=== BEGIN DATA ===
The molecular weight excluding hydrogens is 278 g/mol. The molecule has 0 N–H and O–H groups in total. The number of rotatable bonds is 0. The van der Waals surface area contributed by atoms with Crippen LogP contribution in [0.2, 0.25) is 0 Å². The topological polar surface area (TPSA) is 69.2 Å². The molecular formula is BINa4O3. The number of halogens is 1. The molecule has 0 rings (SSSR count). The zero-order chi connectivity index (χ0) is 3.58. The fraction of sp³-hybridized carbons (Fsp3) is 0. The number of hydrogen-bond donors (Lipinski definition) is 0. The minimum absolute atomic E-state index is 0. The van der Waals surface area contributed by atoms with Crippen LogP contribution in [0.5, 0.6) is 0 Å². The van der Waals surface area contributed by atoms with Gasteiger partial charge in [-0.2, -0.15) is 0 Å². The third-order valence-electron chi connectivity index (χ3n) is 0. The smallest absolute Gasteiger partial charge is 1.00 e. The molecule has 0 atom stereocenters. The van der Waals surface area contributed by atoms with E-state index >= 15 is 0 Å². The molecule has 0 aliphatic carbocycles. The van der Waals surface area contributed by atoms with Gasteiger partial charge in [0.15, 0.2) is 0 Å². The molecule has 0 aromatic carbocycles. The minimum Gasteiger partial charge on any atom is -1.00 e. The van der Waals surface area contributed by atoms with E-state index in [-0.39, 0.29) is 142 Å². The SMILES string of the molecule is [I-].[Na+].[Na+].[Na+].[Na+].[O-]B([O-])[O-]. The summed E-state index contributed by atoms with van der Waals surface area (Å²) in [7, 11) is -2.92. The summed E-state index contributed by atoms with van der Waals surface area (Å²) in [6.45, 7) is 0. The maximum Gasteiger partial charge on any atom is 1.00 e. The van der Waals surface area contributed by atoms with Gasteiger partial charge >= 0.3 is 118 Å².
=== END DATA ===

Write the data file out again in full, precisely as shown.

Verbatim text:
The molecular weight excluding hydrogens is 278 g/mol. The molecule has 0 N–H and O–H groups in total. The number of rotatable bonds is 0. The van der Waals surface area contributed by atoms with Crippen LogP contribution in [0.2, 0.25) is 0 Å². The topological polar surface area (TPSA) is 69.2 Å². The molecular formula is BINa4O3. The number of halogens is 1. The molecule has 0 rings (SSSR count). The zero-order chi connectivity index (χ0) is 3.58. The fraction of sp³-hybridized carbons (Fsp3) is 0. The number of hydrogen-bond donors (Lipinski definition) is 0. The minimum absolute atomic E-state index is 0. The van der Waals surface area contributed by atoms with Crippen LogP contribution in [0.5, 0.6) is 0 Å². The van der Waals surface area contributed by atoms with Gasteiger partial charge in [-0.2, -0.15) is 0 Å². The third-order valence-electron chi connectivity index (χ3n) is 0. The smallest absolute Gasteiger partial charge is 1.00 e. The molecule has 0 atom stereocenters. The van der Waals surface area contributed by atoms with E-state index >= 15 is 0 Å². The molecule has 0 aliphatic carbocycles. The van der Waals surface area contributed by atoms with Gasteiger partial charge in [0.15, 0.2) is 0 Å². The molecule has 0 aromatic carbocycles. The minimum Gasteiger partial charge on any atom is -1.00 e. The van der Waals surface area contributed by atoms with E-state index in [-0.39, 0.29) is 142 Å². The SMILES string of the molecule is [I-].[Na+].[Na+].[Na+].[Na+].[O-]B([O-])[O-]. The summed E-state index contributed by atoms with van der Waals surface area (Å²) in [7, 11) is -2.92. The summed E-state index contributed by atoms with van der Waals surface area (Å²) in [6.45, 7) is 0. The maximum Gasteiger partial charge on any atom is 1.00 e. The van der Waals surface area contributed by atoms with Gasteiger partial charge >= 0.3 is 118 Å².